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Microsoft Security

Microsoft Finally Bans SHA-1 Certificates In Its Browsers (zdnet.com) 38

An anonymous reader quotes ZDNet: With this week's monthly Patch Tuesday, Microsoft has also rolled out a new policy for Edge and Internet Explorer that prevents sites that use a SHA-1-signed HTTPS certificate from loading. The move brings Microsoft's browsers in line with Chrome, which dropped support for the SHA-1 cryptographic hash function in January's stable release of Chrome 56, and Firefox's February cut-off... Apple dropped support for SHA-1 in March with macOS Sierra 10.12.4 and iOS 10.3... Once Tuesday's updates are installed, Microsoft's browsers will no longer load sites with SHA-1 signed certificates and will display an error warning highlighting a security problem with the site's certificate.
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Microsoft Finally Bans SHA-1 Certificates In Its Browsers

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  • We still use IE 6 for such sites

  • I wonder if they still support ROT13 certificates.

    • by Lennie ( 16154 )

      There is no such thing.

      Please learn the basics of cryptography. There are 2 big categories:

      A: encryption schemes

      B: cryptographic one-way hash

      ROT13 goes in bucket A, SHA-1 goes in bucket B.

      While we are on the subject, encryption schemes come in 2 flavours:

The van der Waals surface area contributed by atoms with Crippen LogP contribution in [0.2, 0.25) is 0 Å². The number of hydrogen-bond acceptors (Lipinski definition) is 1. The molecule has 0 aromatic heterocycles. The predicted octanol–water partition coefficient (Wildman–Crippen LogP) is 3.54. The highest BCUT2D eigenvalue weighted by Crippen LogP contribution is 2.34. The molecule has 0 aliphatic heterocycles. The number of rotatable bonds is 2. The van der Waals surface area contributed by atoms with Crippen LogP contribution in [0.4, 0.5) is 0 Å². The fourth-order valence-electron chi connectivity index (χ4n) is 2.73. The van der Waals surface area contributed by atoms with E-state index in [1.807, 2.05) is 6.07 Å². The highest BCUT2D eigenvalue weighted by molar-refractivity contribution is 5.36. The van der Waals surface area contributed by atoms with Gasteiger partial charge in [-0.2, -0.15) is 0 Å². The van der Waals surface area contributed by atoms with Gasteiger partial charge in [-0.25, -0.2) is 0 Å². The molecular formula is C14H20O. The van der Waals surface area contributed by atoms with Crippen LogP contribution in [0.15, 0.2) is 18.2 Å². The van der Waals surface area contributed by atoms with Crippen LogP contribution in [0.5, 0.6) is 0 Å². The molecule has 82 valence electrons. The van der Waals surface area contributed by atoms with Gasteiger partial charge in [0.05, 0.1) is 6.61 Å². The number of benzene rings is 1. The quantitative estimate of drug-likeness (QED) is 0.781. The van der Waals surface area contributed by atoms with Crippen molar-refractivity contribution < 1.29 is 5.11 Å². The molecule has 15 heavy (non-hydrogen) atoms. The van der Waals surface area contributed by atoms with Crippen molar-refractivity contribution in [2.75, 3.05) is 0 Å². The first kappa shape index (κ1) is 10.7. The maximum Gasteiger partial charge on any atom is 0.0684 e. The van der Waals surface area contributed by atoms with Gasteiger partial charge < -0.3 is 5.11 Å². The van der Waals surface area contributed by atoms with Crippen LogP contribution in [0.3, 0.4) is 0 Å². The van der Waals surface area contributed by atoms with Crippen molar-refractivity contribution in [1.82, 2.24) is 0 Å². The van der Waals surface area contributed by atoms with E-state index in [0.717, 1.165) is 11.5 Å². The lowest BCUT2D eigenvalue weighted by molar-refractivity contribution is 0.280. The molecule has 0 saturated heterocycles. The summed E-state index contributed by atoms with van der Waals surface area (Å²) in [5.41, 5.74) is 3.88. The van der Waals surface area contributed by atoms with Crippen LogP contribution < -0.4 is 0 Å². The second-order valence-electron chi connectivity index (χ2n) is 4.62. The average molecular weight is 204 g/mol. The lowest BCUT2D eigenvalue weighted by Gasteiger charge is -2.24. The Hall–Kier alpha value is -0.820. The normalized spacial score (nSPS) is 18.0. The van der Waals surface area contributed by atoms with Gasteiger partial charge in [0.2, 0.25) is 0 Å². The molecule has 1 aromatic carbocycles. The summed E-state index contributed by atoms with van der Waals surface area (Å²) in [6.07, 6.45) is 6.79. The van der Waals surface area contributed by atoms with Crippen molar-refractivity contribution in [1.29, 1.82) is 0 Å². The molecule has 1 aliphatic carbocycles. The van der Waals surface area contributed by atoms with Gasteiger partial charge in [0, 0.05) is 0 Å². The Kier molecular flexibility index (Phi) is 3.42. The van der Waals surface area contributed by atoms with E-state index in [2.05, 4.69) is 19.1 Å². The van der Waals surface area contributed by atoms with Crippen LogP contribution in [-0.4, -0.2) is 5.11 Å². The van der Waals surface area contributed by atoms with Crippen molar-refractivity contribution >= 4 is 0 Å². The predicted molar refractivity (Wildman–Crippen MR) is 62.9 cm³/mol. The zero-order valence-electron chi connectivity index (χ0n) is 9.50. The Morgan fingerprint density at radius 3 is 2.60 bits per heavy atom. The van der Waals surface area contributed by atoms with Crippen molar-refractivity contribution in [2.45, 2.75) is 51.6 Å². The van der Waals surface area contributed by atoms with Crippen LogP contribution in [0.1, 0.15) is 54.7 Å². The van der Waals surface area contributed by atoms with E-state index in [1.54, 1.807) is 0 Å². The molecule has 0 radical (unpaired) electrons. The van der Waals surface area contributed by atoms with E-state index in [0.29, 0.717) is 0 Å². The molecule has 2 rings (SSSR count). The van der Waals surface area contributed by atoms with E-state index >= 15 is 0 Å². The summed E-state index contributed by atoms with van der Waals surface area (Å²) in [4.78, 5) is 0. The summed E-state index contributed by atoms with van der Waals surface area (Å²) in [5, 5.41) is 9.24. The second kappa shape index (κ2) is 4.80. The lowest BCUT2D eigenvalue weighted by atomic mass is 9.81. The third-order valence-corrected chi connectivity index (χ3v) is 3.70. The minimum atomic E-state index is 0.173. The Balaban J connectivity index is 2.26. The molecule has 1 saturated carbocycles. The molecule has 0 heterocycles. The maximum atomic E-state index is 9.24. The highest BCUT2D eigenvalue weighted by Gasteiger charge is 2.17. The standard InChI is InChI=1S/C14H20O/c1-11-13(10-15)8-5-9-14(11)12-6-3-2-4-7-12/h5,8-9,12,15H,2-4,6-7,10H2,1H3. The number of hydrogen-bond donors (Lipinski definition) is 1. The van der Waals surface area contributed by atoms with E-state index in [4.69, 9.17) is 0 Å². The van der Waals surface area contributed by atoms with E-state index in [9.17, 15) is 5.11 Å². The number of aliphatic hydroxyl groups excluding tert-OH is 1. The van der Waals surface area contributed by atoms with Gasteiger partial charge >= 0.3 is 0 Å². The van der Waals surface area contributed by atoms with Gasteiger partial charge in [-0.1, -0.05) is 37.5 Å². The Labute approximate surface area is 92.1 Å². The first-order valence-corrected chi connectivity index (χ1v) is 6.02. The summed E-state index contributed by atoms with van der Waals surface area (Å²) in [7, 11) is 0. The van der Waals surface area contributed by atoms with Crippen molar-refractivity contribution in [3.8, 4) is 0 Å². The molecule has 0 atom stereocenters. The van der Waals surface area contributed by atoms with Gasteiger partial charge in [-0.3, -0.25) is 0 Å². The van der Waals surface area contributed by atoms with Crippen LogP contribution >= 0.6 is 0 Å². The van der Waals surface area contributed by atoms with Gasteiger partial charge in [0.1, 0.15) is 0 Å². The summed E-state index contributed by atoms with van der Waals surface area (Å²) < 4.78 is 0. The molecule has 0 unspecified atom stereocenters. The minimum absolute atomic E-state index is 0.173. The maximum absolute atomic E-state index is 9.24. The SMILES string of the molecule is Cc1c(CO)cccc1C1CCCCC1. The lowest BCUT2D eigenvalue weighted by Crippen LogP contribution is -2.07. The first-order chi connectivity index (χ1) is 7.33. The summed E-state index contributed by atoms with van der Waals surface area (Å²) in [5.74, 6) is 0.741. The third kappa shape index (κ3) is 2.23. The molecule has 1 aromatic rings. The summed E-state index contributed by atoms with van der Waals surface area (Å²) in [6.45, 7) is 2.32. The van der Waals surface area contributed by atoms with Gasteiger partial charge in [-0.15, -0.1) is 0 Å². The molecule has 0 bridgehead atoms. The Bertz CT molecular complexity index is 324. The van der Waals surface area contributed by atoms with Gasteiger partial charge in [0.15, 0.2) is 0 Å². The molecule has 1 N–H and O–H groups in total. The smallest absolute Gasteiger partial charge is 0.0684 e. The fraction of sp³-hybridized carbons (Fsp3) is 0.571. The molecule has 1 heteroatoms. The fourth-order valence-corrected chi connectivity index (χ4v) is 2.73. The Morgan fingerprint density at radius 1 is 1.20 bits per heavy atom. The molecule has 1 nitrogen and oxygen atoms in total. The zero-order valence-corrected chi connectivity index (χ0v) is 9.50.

1: symmetric key encryption (same key)

      2: Public key cryptography, or asymmetric cryptography

      Go read a few Wikipedia pages, it's really not as hard as you would expect.

  • Why ban it? (Score:5, Insightful)

    by Zorpheus ( 857617 ) on Saturday May 13, 2017 @06:53PM (#54412031)
    It is no secure encryption, so it is just as insecure as an unencrypted site. But since it is banned we can't even view these sites anymore. That makes no sense. There should just be a warning, similar to what you get for an untrusted certificate.
    • The problem with this thinking is sites which handle payment data and other sensitive data who are refusing to upgrade. By keeping it for low risk sites, we also keep it for high risk sites to abuse as well. We have to cut it off for all sites to stop the high risk ones from using it.

      TLS creates the appearance of security but high risk sites can use broken old technology with TLS and give the appearance of security when the security is terribly broken, giving the user (and even ignorant and lazy sit

  • Does Edge work as a browser yet?
  • by MobyDisk ( 75490 ) on Sunday May 14, 2017 @08:50AM (#54413565) Homepage

    I work for a large company that has a proxy server that does MITM attacks. The certs issued by the server are SHA-1, so we haven't been able to use Chrome and Firefox for months. The funny thing is that they even recommend using Chrome for certain sites. Many of us have opened tickets on this and they just don't seem to understand that this isn't a bug in Chrome. *facepalm* I hope this finally forces them to fix it. Although I don't have high hopes. Odds are more that they will try to block the update, and if anyone winds-up with it they will be considered out-of-compliance and IT will reformat their machines.

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